It was a great moment in life, ‘Mr. B’ [Billy Eckstine] collars/shirts, ‘slim jim’ ties, dress socks, all pure dacron. Lightweight Dormeuil suits.Hand tailored by Benny Fireman or Daks, Crockett & Jones calf shoes. Strictly weekends,weddings and funerals. Lot of IPA in straight pint glasses, Mackeson and a dark rum for mum.

    And, how we loved that hard blackened desolation . It was so great and so focussed. Miss it
    for all time. Heaven on three quid a week. Chiaroscuro Piranesi and a pint of prawns.

    Rare bird dear JC, quietly clicking away, jab and move, dancer and shadow boxer. Nailed it
    so well and led me a [merry ] dance with the echo of shadows, again. Lovely.

  19. linda permalink
    May 15, 2012

    For an Essex girl, with mum and granny (dad came from Margate, grandad died in Ypres) who worked the route out from Soho, to Holborn, to unspecified East London, to Chadwell Heath, to Romford suburbs, there’s a lot of resonance here. Not to mention being ‘of a certain age’ (ahem).

    As a teenager, with my very first camera – a russian Zenith 35mm SLR I seem to remember – I took black & white shots but mine were very grey. Basically not what was in my mind’s eye. If I’d have seen your shots back then, I think I would have given up completely. Or joined the scouts and come round to your house to learn in bob-a-job week. So, thank you. L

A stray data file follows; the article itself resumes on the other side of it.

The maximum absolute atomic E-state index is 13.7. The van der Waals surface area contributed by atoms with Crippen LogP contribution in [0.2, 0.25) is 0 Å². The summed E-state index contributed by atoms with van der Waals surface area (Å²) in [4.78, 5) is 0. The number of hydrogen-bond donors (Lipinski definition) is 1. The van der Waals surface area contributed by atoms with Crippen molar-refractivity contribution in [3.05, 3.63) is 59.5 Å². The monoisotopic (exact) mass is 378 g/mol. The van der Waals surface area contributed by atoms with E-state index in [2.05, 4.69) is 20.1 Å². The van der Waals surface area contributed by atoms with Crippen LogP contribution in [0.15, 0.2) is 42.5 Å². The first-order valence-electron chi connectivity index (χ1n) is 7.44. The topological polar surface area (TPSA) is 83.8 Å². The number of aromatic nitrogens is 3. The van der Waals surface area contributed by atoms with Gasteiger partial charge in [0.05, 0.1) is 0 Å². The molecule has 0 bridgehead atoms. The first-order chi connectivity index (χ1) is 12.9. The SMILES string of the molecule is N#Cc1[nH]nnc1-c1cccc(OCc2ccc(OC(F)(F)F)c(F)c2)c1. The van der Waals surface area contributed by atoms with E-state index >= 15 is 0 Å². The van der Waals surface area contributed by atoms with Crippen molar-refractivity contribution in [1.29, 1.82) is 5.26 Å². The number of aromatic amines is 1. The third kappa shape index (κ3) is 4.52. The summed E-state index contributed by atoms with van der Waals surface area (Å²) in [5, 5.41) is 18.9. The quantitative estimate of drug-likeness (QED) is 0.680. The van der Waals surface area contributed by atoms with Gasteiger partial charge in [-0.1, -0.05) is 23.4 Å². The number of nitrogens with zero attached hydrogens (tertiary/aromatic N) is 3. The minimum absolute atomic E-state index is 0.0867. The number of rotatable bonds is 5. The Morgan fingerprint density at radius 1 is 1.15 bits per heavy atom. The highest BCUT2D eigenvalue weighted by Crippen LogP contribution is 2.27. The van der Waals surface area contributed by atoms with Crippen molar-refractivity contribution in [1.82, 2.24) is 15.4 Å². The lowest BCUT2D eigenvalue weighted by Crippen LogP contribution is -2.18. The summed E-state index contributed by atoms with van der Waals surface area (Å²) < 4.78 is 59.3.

20. May 15, 2012

    Breath-taking. How many such haunting images can you treat us to?

  21. Adrian Taylor permalink
    May 15, 2012

    Morning, John,
    Haunting, beautiful and sad. Thank you for sharing these, lovelier than the last.
    Hi Janet!

  22. Chris F permalink
    May 15, 2012

    Photographs like these act like a time machine for me. the early 1960’s was the era of my own childhood. My father left my mum for another woman when I was a few months old and she struggled to keep a roof over our heads (Three jobs and no maintenance handouts). We lived on streets just like these and I remember vividly going with my mum to fetch bags of coal on a pushchair from the gasworks. People were always advising my mum to put me in a home and to think about herself but she wouldn’t dream of it. I don’t remember having a sad or deprived upbringing and I’m pleased to report that my mum is still with us (82 & fighting fit) however, I think that the swinging 60’s completely passed us by! Thanks for posting these photos.